How can I use the doppler effect equation?

1 Answer
Sep 8, 2015

Answer:

It can be used for sound or light sources travelling relative to each other and resulting in the observer noting a different frequency to the one emitted by the source.
For source and observer moving towards each other, the observed frequency is higher than the emitted one, vice versa for the two moving away from each other.
I give 2 examples below.

Explanation:

Example 1:
Suppose that an ambulance is travelling at 30 m/s towards a stationary observer at an accident scene and emits a siren of sound wave frequency 400 Hz. Calculate the frequency that the observer hears. Take the speed of sound in air as 340 m/s.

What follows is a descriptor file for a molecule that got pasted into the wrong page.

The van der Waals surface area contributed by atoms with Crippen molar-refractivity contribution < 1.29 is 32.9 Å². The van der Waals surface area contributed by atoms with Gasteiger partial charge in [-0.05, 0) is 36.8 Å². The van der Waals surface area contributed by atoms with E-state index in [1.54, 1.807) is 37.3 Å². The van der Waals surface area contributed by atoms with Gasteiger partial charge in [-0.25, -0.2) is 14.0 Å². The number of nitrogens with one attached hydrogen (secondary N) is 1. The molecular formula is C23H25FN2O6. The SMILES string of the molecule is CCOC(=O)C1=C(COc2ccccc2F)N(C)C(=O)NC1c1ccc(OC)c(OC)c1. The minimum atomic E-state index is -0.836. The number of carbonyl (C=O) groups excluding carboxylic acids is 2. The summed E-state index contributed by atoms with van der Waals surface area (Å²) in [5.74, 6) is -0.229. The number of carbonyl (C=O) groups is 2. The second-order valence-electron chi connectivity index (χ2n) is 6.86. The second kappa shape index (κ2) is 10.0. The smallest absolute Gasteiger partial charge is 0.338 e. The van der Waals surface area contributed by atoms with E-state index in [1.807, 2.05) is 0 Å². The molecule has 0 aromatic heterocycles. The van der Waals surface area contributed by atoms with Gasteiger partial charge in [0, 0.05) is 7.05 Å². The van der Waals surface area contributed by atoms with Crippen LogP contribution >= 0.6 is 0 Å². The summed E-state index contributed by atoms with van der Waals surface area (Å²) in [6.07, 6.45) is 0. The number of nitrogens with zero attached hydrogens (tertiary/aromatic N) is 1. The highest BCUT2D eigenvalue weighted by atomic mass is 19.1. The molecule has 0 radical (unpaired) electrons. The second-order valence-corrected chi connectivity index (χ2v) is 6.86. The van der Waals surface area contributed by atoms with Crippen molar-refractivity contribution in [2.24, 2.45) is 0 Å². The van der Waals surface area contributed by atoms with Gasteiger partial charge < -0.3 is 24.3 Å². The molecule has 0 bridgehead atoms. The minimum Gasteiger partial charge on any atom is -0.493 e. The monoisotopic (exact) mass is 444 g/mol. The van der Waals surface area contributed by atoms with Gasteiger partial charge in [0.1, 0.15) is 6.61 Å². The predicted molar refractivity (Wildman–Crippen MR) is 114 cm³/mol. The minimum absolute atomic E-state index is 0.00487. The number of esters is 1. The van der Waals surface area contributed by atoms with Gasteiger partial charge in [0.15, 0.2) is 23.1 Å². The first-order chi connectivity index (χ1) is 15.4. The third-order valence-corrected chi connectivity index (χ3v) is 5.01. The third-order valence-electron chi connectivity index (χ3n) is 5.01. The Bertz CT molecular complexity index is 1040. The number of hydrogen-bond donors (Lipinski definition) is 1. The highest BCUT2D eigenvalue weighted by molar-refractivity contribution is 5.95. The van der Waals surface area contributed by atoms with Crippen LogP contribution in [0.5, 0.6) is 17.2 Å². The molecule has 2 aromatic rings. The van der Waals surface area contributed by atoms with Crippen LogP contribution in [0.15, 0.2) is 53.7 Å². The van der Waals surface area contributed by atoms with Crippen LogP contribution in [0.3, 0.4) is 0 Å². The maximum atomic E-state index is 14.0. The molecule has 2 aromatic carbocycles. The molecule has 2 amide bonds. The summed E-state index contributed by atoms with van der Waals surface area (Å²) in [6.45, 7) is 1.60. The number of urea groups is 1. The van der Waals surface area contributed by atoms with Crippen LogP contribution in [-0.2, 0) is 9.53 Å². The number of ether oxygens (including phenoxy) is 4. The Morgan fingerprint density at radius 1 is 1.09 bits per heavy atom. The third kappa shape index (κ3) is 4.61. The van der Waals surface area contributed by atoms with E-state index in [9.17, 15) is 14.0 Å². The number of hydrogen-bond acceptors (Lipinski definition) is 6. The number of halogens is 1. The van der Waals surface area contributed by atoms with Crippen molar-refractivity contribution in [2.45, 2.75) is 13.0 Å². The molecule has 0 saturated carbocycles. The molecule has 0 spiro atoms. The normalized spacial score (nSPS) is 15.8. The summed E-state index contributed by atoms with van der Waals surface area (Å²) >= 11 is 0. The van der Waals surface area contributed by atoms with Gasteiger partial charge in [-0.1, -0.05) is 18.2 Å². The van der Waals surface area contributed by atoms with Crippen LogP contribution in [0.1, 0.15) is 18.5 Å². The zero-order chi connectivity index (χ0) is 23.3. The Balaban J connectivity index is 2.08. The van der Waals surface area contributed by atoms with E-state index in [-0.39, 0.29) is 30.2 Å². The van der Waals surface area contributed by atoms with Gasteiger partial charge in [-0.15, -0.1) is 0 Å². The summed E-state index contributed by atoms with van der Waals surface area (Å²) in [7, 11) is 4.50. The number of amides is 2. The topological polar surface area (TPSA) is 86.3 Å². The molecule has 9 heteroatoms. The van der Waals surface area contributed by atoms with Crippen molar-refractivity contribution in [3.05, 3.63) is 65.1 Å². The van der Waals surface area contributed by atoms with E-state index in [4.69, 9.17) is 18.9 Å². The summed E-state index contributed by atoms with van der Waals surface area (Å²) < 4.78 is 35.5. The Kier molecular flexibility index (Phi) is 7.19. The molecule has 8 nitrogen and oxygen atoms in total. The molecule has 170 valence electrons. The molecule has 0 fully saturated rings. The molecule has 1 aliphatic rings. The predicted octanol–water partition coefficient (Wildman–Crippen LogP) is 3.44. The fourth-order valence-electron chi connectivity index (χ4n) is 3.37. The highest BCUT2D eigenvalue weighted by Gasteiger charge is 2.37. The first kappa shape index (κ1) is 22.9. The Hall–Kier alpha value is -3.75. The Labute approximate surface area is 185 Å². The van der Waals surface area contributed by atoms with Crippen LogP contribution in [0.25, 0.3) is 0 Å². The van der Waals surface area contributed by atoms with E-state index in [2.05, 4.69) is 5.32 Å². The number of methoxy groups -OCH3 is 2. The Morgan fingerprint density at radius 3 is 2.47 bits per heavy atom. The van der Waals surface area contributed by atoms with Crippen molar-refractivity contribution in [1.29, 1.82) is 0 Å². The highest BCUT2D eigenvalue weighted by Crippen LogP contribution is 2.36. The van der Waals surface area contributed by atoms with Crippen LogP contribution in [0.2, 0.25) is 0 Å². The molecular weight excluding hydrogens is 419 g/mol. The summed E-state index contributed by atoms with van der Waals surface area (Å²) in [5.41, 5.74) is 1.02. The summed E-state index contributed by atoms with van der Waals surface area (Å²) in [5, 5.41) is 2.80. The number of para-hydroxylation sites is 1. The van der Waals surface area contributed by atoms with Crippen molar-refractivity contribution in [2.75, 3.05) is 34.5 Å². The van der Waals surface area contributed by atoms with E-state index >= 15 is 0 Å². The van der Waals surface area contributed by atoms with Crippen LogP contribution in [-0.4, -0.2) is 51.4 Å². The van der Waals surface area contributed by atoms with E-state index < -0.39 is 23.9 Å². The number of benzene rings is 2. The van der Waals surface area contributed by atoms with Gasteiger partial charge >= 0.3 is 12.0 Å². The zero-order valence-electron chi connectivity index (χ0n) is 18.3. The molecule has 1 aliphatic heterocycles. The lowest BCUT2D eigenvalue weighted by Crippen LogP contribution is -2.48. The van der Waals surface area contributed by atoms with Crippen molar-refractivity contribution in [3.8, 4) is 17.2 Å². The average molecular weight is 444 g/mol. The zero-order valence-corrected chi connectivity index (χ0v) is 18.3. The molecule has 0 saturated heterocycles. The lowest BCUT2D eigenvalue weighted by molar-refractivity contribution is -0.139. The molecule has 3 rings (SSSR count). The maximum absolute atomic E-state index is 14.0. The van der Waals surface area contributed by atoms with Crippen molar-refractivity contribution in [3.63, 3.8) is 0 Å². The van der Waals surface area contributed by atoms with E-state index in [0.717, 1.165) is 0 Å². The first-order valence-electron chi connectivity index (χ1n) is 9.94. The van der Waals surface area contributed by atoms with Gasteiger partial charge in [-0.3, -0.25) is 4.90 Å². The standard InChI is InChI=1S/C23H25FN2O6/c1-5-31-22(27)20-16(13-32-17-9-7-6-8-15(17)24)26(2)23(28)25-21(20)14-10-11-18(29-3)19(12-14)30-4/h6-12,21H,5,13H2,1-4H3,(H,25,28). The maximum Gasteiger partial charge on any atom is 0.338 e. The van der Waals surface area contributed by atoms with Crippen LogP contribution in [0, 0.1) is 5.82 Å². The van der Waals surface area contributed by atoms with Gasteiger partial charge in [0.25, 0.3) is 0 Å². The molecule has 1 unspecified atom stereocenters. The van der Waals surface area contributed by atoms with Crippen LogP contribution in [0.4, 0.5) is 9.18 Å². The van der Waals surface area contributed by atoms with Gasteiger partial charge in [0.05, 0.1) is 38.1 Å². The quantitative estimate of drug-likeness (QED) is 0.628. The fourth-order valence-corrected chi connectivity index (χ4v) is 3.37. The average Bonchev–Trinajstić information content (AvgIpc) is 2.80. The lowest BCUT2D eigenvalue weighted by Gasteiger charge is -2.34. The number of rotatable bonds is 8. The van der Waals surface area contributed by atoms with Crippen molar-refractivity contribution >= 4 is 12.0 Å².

Solution:
#f'=f((v+v_0)/(v-v_s))#
#=400((340+0)/(340-30))#
#=438,71 Hz#

Example 2:
Suppose an observer in a spacecraft travels at a speed of 2x10^8 m/s towards a stationary red light emitting light of wavelength 660 nm. Calculate the frequency and colour of the light that the observer notices. Take the speed of light in air as 3x10^8 m/s.
Solution
#f'=f((c+v_0)/(c-v_s))#
#=(3X10^8)/(660X10^(-9))((3X10^8+0)/(3X10^8-2X10^8))#
#=1,36X10^(15) Hz#
This corresponds to a wavelength of 220 nm which falls outside the visible spectrum of light and so the observer will see no colour at all.